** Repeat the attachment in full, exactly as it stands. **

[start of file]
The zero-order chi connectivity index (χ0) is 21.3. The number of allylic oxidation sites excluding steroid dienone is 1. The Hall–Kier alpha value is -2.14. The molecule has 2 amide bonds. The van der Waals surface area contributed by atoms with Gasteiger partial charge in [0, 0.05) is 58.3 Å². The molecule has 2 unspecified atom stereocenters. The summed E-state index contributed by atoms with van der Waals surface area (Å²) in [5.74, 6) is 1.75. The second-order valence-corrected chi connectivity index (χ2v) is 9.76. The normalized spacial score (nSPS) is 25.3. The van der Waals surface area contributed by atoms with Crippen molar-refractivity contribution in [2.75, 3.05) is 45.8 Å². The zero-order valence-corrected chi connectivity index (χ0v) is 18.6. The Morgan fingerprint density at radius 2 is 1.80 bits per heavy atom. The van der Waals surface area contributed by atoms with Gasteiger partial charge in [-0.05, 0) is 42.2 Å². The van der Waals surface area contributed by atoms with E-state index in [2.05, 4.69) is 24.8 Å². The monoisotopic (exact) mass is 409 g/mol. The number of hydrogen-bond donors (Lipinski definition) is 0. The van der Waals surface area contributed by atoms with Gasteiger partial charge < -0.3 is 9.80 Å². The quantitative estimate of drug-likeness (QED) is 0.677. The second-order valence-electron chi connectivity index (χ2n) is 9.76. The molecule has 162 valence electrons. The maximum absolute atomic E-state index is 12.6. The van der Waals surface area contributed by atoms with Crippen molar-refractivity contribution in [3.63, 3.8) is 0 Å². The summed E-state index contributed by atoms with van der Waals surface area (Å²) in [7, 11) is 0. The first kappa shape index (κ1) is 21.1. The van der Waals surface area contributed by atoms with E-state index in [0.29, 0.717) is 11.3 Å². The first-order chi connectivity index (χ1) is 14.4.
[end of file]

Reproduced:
The zero-order chi connectivity index (χ0) is 21.3. The number of allylic oxidation sites excluding steroid dienone is 1. The Hall–Kier alpha value is -2.14. The molecule has 2 amide bonds. The van der Waals surface area contributed by atoms with Gasteiger partial charge in [0, 0.05) is 58.3 Å². The molecule has 2 unspecified atom stereocenters. The summed E-state index contributed by atoms with van der Waals surface area (Å²) in [5.74, 6) is 1.75. The second-order valence-corrected chi connectivity index (χ2v) is 9.76. The normalized spacial score (nSPS) is 25.3. The van der Waals surface area contributed by atoms with Crippen molar-refractivity contribution in [2.75, 3.05) is 45.8 Å². The zero-order valence-corrected chi connectivity index (χ0v) is 18.6. The Morgan fingerprint density at radius 2 is 1.80 bits per heavy atom. The van der Waals surface area contributed by atoms with Gasteiger partial charge in [-0.05, 0) is 42.2 Å². The van der Waals surface area contributed by atoms with E-state index in [2.05, 4.69) is 24.8 Å². The monoisotopic (exact) mass is 409 g/mol. The number of hydrogen-bond donors (Lipinski definition) is 0. The van der Waals surface area contributed by atoms with Gasteiger partial charge < -0.3 is 9.80 Å². The quantitative estimate of drug-likeness (QED) is 0.677. The second-order valence-electron chi connectivity index (χ2n) is 9.76. The molecule has 162 valence electrons. The maximum absolute atomic E-state index is 12.6. The van der Waals surface area contributed by atoms with Crippen molar-refractivity contribution in [3.63, 3.8) is 0 Å². The summed E-state index contributed by atoms with van der Waals surface area (Å²) in [7, 11) is 0. The first kappa shape index (κ1) is 21.1. The van der Waals surface area contributed by atoms with E-state index in [0.29, 0.717) is 11.3 Å². The first-order chi connectivity index (χ1) is 14.4.